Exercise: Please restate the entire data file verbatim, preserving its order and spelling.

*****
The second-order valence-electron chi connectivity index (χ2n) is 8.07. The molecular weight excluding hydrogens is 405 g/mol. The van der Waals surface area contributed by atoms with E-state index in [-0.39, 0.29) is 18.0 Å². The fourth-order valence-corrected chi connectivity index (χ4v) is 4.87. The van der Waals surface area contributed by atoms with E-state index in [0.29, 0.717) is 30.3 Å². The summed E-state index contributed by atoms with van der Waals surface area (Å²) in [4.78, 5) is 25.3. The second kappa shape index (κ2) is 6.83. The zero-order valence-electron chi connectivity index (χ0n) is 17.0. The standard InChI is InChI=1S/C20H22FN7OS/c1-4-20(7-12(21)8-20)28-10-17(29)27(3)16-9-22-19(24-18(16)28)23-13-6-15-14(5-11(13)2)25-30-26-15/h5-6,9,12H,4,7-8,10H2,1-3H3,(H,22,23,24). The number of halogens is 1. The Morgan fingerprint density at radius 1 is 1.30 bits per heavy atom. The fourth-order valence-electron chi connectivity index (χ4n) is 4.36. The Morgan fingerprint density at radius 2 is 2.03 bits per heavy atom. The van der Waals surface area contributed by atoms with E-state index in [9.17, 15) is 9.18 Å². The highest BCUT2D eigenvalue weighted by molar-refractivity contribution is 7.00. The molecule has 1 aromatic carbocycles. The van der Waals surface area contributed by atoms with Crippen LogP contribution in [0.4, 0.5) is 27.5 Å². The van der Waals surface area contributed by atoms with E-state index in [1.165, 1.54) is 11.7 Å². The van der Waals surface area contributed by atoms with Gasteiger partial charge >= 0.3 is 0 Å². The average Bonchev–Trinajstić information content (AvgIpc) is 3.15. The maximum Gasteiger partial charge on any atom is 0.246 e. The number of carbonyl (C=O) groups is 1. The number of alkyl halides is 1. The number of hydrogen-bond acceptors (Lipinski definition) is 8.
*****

The second-order valence-electron chi connectivity index (χ2n) is 8.07. The molecular weight excluding hydrogens is 405 g/mol. The van der Waals surface area contributed by atoms with E-state index in [-0.39, 0.29) is 18.0 Å². The fourth-order valence-corrected chi connectivity index (χ4v) is 4.87. The van der Waals surface area contributed by atoms with E-state index in [0.29, 0.717) is 30.3 Å². The summed E-state index contributed by atoms with van der Waals surface area (Å²) in [4.78, 5) is 25.3. The second kappa shape index (κ2) is 6.83. The zero-order valence-electron chi connectivity index (χ0n) is 17.0. The standard InChI is InChI=1S/C20H22FN7OS/c1-4-20(7-12(21)8-20)28-10-17(29)27(3)16-9-22-19(24-18(16)28)23-13-6-15-14(5-11(13)2)25-30-26-15/h5-6,9,12H,4,7-8,10H2,1-3H3,(H,22,23,24). The number of halogens is 1. The Morgan fingerprint density at radius 1 is 1.30 bits per heavy atom. The fourth-order valence-electron chi connectivity index (χ4n) is 4.36. The Morgan fingerprint density at radius 2 is 2.03 bits per heavy atom. The van der Waals surface area contributed by atoms with E-state index in [9.17, 15) is 9.18 Å². The highest BCUT2D eigenvalue weighted by molar-refractivity contribution is 7.00. The molecule has 1 aromatic carbocycles. The van der Waals surface area contributed by atoms with Crippen LogP contribution in [0.4, 0.5) is 27.5 Å². The van der Waals surface area contributed by atoms with E-state index in [1.165, 1.54) is 11.7 Å². The van der Waals surface area contributed by atoms with Gasteiger partial charge >= 0.3 is 0 Å². The average Bonchev–Trinajstić information content (AvgIpc) is 3.15. The maximum Gasteiger partial charge on any atom is 0.246 e. The number of carbonyl (C=O) groups is 1. The number of alkyl halides is 1. The number of hydrogen-bond acceptors (Lipinski definition) is 8.